The Asian Pacific Islander Council of San Francisco sponsored a Mayoral Town Hall Forum last month that was attended by more than 600 residents representing the ethnic and geographic diversity of our member organizations. We won’t attempt here to rate how the four candidates did in addressing the issues raised in the forum, but we do want to share our view of key needs and issues facing the Asian-American and Pacific Islander community with all San Franciscans.
We want the next mayor of San Francisco to embrace policies and programs (and the budget commitment to implement them) that will help preserve and strengthen the survivability of all communities of color in The City. A recent study by Policy Link estimated that San Francisco’s racial diversity will decline from its current 58 percent minority population to less than 45 percent by the year 2040. The report estimated that the API population may decrease from 34 percent to less than 28 percent if current trends of displacement, housing costs and income inequality continue.
We want the next mayor of San Francisco to recognize and address the growing poverty in the API population. Many San Franciscans are quite aware that more than one third of San Francisco’s population is Asian and Pacific Islander, but the API population has experienced the largest growth in poverty of any ethnic group. This is largely due to the persistent problems of housing overcrowding and displacement, unemployment and income inequality, educational inequities primarily among English language learners, Southeast Asian and Pacific Islander communities, and marked health disparities of Hepatitis B, tuberculosis, diabetes, alcohol abuse and mental health.
We want the next mayor of San Francisco to understand the tremendous diversity within our larger API community. For instance, Pacific Islanders have the lowest median incomes of any group after African Americans in San Francisco. And more than one third of the entire undocumented immigrant population in San Francisco are part of the API community.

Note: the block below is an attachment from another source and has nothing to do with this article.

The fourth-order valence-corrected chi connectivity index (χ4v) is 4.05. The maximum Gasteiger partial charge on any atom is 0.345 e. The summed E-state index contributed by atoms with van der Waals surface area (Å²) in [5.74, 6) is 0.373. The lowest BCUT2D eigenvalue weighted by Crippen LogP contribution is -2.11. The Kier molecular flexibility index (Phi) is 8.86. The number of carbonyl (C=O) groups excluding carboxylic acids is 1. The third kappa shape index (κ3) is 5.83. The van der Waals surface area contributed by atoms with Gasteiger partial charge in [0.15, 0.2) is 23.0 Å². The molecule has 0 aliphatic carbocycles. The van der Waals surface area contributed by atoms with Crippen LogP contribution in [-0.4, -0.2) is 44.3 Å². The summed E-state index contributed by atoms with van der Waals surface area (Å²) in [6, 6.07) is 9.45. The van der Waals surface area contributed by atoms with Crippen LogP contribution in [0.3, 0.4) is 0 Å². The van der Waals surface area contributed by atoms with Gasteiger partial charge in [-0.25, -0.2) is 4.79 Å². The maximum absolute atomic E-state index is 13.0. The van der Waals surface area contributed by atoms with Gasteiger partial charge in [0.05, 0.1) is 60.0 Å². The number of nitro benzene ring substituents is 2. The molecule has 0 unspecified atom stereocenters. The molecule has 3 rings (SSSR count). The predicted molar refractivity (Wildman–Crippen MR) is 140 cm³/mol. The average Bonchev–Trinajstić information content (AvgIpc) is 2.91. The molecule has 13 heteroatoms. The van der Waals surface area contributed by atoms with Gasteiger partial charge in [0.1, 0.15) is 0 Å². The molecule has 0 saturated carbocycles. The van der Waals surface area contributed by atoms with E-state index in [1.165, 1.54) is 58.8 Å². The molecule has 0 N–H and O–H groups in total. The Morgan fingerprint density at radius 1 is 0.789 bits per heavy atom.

We want the next mayor of San Francisco to support the API-serving community organizations in The City’s budget at a level commensurate with the needs and magnitude of the API population.
We want the next mayor of San Francisco to develop place-based strategies targeted to those heavily populated API neighborhoods most in danger of displacement: Chinatown, Tenderloin, Japantown and South of Market. This, of course, involves affordable housing and small business retention strategies, but it also includes commitments to improve and expand key parks and playgrounds in areas including Portsmouth Square, Bessie Manalo Draves Park and the Japantown Peace Plaza. True neighborhood preservation must also include arts and culture, and we want the next mayor to fully support resources to create cultural districts in API communities.
We want a commitment from the next mayor of San Francisco to fully embrace the involvement of API community leadership in the governance of San Francisco, in appointments of city department heads and city commissions.
As May is Asian Pacific Heritage Month in San Francisco, the API Council hopes that we, as San Franciscans, can do more than just celebrate our culture but also seek to better understand our growing API community. We hope the next mayor of San Francisco will help lead that effort.
Gordon Chin is a consultant for the API Council, a coalition of 48 of the largest community-based organizations serving the Asian American and Pacific Islander communities in San Francisco.